U.S. economic growth slowed sharply in the first quarter to its slowest pace in two years as consumer spending eased and a strong dollar continued to dent exports, but an increase in activity is predicted given a tough labor market. GDP gained at a 0.5% annual rate, the weakest since 1Q 2014, according the Labor Department in its advance forecast, also as businesses picked up efforts to cut unwanted merchandise filling up warehouses. Economists polled and forecasted the economy growing at a 0.7 percent rate in the first quarter., The economy great at 1.4% rate in the fourth quarter of 2015.
Next, an increase in growth in the second quarter, the Institute for Supply Management’s manufacturing and non-manufacturing surveys that are tightly connected to economic activity, rallied in the recent months. That was the slowest since the first quarter of 2015 and marked a slowdown from the fourth quarter’s 2.4% rate. Disposal household income after the consideration of taxes and inflation hiked 2.9% in the first quarter after gaining 2.3% in the previous period. Though consumer spending eased, inflation increased in the first quarter.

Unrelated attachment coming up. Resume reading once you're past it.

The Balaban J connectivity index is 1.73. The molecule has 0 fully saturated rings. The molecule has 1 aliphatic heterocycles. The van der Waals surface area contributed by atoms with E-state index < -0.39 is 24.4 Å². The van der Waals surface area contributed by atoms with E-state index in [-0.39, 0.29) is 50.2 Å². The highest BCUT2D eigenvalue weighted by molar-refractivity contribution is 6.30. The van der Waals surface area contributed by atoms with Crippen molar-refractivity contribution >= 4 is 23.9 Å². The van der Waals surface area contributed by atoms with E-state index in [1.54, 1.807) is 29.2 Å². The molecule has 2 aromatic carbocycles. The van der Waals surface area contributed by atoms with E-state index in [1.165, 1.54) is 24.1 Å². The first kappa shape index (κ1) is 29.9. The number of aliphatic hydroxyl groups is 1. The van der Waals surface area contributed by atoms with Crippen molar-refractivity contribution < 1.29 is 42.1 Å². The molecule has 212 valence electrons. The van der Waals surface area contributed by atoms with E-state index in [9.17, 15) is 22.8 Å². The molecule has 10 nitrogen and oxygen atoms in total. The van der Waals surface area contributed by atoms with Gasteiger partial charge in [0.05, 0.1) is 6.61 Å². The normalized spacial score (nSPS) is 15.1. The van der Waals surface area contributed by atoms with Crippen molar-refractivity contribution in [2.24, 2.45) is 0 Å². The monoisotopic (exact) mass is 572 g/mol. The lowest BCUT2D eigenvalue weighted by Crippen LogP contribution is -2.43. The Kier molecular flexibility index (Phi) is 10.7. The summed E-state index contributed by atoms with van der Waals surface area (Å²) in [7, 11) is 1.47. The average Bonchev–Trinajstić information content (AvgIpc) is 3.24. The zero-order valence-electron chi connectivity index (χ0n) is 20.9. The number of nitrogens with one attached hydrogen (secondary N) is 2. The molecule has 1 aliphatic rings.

A price index in the GDP report that excludes food and energy costs gained at a 2.1 percent rate, the fastest in the last 4 years and an increase from the fourth quarter’s 1.3 percent pace. In the first quarter, businesses amounted $60.9 billion worth of inventory, down from $78.3 billion in the fourth quarter. Investors still remain confident and could be a dent on growth in the second quarter. Trade reduced 0.34% point from gross domestic product growth in the last quarter, with the dollar strengthening pressuring exports and constricting imports. Investment in equipment fell at an 8.6 percent rate, the steepest drop since the second quarter of 2009. Next, investment in mining exploration pulled back at a 39.6 percent rate in the fourth quarter. Lastly, there were healthy gains in residential investment in the first quarter, the only positive in the economy.